As vaccines become more available and the coronavirus pandemic comes more under control, many school systems are offering in-person instruction for the first time in over a year. Many others, though, are either remaining with an all-remote option or a hybrid version, with some students sitting in classrooms and others logging in from their homes.
According to a 2020 RAND Corp. study, 1 in 5 districts were planning or considering a fully remote learning option for 2021-22 at that time. And EdWeek parent polls indicated strong interest in remote-learning options for the coming school year.
“If they [in-person and remote learning] were of equal quality, offering equal services, maybe that’s neutral or even potentially positive,” comments RAND’s Heather Schwartz. But given the uneven instructional quality reported in some online schools, “it’s a big red flag.”
It’s especially important since both parent surveys and patterns in how families chose from the options this spring suggest that large numbers of students — particularly students of color and those from low-income families — could opt to stay with remote learning this coming fall.
Some school districts, confident they can operate schools safely at this point and convinced there’s no substitute for face-to-face instruction, are shutting down their remote-learning classes. But others, seeing that many parents still want a virtual option, are trying to figure out how they can provide it.
While some districts offering remote-learning options plan to have their own teachers provide the instruction, others, like Albemarle County, Virginia, are creating virtual academies complete with separate teaching and administrative staffs, and still others are outsourcing their entire remote-learning operation.
But what happens when school districts create separate tracks for some children or relinquish control over instruction? Will the quality of the curriculum and expertise of the teaching staff be of equal standing? And how will students fare without in-person socialization, including equal access to specialists, counselors, sports, and music?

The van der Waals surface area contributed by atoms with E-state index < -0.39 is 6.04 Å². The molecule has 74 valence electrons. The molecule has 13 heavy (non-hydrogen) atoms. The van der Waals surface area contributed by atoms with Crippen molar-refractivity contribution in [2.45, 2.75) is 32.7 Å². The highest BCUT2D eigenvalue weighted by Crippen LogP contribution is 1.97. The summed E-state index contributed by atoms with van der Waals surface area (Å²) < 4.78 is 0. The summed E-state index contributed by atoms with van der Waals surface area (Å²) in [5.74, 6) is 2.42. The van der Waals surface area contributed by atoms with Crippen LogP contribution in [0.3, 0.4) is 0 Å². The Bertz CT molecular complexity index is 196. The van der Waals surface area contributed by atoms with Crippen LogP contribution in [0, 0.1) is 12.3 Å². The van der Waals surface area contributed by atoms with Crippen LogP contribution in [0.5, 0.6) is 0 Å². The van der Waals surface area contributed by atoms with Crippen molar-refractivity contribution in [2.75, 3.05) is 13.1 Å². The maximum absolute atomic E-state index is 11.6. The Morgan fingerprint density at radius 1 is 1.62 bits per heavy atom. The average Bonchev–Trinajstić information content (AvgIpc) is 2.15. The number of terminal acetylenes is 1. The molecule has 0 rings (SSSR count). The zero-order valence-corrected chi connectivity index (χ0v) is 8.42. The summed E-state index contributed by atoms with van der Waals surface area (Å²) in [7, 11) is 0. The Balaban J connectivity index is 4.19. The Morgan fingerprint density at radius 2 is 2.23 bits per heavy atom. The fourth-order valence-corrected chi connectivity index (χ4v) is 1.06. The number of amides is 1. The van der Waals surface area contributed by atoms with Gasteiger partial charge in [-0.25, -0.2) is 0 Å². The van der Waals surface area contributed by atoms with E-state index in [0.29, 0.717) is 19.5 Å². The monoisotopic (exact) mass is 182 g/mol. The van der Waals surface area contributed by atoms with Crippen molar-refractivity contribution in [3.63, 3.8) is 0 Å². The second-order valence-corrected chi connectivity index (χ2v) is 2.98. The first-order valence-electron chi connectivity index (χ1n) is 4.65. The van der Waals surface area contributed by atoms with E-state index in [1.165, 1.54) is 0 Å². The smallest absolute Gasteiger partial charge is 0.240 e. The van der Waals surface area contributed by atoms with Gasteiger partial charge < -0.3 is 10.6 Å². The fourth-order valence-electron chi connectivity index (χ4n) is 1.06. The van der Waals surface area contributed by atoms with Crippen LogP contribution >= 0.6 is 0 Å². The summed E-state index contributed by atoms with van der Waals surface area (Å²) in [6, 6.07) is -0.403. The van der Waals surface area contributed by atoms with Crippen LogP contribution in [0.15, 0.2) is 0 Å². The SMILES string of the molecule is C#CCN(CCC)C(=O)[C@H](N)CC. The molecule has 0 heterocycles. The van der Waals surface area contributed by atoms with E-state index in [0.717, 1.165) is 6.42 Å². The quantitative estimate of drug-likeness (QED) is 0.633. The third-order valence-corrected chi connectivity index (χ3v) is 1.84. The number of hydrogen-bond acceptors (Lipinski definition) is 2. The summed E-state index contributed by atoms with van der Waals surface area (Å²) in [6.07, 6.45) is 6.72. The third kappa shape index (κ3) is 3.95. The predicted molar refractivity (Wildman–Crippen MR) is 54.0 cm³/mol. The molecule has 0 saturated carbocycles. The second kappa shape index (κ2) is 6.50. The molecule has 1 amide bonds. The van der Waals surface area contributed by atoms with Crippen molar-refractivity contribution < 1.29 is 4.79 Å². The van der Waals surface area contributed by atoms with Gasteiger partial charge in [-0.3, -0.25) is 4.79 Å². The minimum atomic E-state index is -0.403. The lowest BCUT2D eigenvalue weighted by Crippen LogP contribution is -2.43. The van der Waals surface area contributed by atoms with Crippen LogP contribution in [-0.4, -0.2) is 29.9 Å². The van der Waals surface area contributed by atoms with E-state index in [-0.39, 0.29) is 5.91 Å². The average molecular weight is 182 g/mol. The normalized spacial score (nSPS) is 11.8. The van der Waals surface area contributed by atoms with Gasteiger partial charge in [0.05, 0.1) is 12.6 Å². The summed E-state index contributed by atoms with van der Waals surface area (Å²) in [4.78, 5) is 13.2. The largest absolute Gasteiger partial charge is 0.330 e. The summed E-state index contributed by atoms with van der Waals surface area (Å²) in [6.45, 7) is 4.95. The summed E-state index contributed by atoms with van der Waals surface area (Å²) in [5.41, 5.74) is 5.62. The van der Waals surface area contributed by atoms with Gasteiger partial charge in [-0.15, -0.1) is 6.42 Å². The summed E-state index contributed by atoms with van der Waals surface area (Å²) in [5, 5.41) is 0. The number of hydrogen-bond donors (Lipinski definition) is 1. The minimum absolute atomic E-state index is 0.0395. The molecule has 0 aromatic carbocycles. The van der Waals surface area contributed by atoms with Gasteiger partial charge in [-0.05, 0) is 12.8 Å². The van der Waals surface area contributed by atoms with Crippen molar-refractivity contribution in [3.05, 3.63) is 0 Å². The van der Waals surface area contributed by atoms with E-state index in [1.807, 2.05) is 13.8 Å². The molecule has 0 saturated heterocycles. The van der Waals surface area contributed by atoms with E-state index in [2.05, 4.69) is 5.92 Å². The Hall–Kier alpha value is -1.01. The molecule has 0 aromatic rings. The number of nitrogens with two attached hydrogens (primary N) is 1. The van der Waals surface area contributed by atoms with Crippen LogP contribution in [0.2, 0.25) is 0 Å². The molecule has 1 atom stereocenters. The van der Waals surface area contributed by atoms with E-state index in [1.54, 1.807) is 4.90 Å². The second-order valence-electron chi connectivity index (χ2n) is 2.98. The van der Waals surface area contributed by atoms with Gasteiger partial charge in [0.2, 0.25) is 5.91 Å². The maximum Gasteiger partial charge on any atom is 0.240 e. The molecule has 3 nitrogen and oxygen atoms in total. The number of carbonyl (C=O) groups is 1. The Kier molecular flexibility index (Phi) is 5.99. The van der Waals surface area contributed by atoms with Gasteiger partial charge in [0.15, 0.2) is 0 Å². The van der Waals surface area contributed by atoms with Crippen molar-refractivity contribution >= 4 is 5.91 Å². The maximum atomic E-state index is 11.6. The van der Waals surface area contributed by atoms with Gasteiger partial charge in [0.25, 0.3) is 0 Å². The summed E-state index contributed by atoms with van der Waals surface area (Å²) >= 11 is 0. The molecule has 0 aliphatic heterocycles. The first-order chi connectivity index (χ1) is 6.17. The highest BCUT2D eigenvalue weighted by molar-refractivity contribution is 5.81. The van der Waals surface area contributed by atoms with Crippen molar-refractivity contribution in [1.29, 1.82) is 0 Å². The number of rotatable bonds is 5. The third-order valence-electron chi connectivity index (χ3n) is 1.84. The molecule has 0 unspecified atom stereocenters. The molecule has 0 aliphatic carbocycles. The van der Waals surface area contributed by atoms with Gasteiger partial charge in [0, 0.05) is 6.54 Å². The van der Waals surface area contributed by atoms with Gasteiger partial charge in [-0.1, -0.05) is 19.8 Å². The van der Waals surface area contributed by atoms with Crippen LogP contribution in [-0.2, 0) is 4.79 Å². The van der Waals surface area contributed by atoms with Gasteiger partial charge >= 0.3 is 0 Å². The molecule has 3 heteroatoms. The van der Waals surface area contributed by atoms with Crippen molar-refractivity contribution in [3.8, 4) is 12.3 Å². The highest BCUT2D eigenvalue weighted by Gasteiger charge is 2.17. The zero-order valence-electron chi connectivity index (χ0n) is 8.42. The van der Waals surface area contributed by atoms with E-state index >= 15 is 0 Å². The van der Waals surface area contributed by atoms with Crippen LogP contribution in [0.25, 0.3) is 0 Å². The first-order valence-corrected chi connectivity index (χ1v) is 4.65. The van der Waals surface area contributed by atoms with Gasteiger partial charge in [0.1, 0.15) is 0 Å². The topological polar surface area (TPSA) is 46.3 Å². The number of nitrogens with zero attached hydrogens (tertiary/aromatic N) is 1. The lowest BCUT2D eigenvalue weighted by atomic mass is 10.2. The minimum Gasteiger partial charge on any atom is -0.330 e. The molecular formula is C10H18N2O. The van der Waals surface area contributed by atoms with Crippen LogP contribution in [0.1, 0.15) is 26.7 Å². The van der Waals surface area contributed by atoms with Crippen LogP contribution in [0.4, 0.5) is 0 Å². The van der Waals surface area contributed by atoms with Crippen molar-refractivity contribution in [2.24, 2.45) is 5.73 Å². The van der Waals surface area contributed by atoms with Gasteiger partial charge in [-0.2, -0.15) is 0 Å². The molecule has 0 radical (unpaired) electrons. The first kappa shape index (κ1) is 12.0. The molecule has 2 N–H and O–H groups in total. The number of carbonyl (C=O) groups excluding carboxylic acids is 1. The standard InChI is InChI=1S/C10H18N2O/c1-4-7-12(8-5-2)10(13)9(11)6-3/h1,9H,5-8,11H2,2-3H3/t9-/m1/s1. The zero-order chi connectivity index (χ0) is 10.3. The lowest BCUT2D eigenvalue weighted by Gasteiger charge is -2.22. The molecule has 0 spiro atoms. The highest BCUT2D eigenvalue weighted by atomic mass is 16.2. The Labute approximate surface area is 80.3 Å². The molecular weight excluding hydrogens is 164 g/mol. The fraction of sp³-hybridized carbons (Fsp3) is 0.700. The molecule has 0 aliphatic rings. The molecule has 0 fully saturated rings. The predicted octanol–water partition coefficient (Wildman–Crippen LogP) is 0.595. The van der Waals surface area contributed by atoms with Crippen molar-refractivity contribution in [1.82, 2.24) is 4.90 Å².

Equity in education researcher Pedro Noguera of the University of Southern California says that history has demonstrated that when separate tracks are created for students, there’s good reason to fear some will end up with a “watered down” version of education. And Bree Dusseault of the University of Washington fears that because low-income families and those of color disproportionately chose remote instruction during the pandemic, “there is a huge question about whether we’ll have two different school systems [if we keep hybrid options available in the fall].”
With a large proportion of students still choosing to stay with remote learning, and with the likely overrepresentation of historically marginalized students in that group, it becomes more important than ever to provide strong instruction and a high-quality curriculum designed for online learning if districts choose to go with the two-track approach. “The fear,” notes educational technology expert John Bailey, is that the longer those students stay in online learning, the further behind they will fall. It’s important to make sure online learning is a much better experience than what we put kids through this year.”
But even if it’s a better experience, will it be a good and fulfilling one? Will remote students still have the necessary opportunities for peer socialization and for developing a greater appreciation of the world outside their backyards as their in-class counterparts do? What can we do to ensure that we don’t go back to a “separate and unequal” school system?
We value the input of our readers. What do you think? And what would you do to ensure educational parity in our still-a-patchwork model for instruction? Please leave your comments in the section below.
 Gewertz, Catherine. (May 4, 2021). “Remote Learning Isn’t Going Away. Will it Create Separate—and Unequal—School Systems?” Education Week. Retrieved from https://www.edweek.org/leadership/remote-learning-isnt-going-away-will-it-create-separate-and-unequal-school-systems/2021/05.